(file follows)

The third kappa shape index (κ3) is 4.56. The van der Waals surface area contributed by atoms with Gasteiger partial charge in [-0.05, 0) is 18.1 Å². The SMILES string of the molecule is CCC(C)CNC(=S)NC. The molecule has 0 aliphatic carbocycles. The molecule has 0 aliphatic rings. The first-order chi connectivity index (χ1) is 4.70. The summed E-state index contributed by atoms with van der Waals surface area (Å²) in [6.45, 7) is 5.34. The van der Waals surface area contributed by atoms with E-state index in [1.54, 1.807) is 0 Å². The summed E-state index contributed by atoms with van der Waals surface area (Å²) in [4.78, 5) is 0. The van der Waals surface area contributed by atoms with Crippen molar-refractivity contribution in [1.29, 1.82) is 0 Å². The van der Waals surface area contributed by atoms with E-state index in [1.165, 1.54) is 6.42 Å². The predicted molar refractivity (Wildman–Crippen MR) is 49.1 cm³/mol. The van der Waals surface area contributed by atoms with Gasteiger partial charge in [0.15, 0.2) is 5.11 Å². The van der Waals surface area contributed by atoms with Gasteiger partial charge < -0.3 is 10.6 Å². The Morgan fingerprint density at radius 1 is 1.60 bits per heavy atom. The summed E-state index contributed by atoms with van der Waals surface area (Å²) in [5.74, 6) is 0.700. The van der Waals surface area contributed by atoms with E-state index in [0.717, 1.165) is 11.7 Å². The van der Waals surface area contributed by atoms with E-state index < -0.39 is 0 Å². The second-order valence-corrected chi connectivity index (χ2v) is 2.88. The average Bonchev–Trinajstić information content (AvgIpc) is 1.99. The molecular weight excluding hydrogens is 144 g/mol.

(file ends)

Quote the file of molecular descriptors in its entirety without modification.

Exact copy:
The third kappa shape index (κ3) is 4.56. The van der Waals surface area contributed by atoms with Gasteiger partial charge in [-0.05, 0) is 18.1 Å². The SMILES string of the molecule is CCC(C)CNC(=S)NC. The molecule has 0 aliphatic carbocycles. The molecule has 0 aliphatic rings. The first-order chi connectivity index (χ1) is 4.70. The summed E-state index contributed by atoms with van der Waals surface area (Å²) in [6.45, 7) is 5.34. The van der Waals surface area contributed by atoms with E-state index in [1.54, 1.807) is 0 Å². The summed E-state index contributed by atoms with van der Waals surface area (Å²) in [4.78, 5) is 0. The van der Waals surface area contributed by atoms with Crippen molar-refractivity contribution in [1.29, 1.82) is 0 Å². The van der Waals surface area contributed by atoms with E-state index in [1.165, 1.54) is 6.42 Å². The predicted molar refractivity (Wildman–Crippen MR) is 49.1 cm³/mol. The van der Waals surface area contributed by atoms with Gasteiger partial charge in [0.15, 0.2) is 5.11 Å². The van der Waals surface area contributed by atoms with Gasteiger partial charge < -0.3 is 10.6 Å². The Morgan fingerprint density at radius 1 is 1.60 bits per heavy atom. The summed E-state index contributed by atoms with van der Waals surface area (Å²) in [5.74, 6) is 0.700. The van der Waals surface area contributed by atoms with E-state index in [0.717, 1.165) is 11.7 Å². The van der Waals surface area contributed by atoms with E-state index < -0.39 is 0 Å². The second-order valence-corrected chi connectivity index (χ2v) is 2.88. The average Bonchev–Trinajstić information content (AvgIpc) is 1.99. The molecular weight excluding hydrogens is 144 g/mol.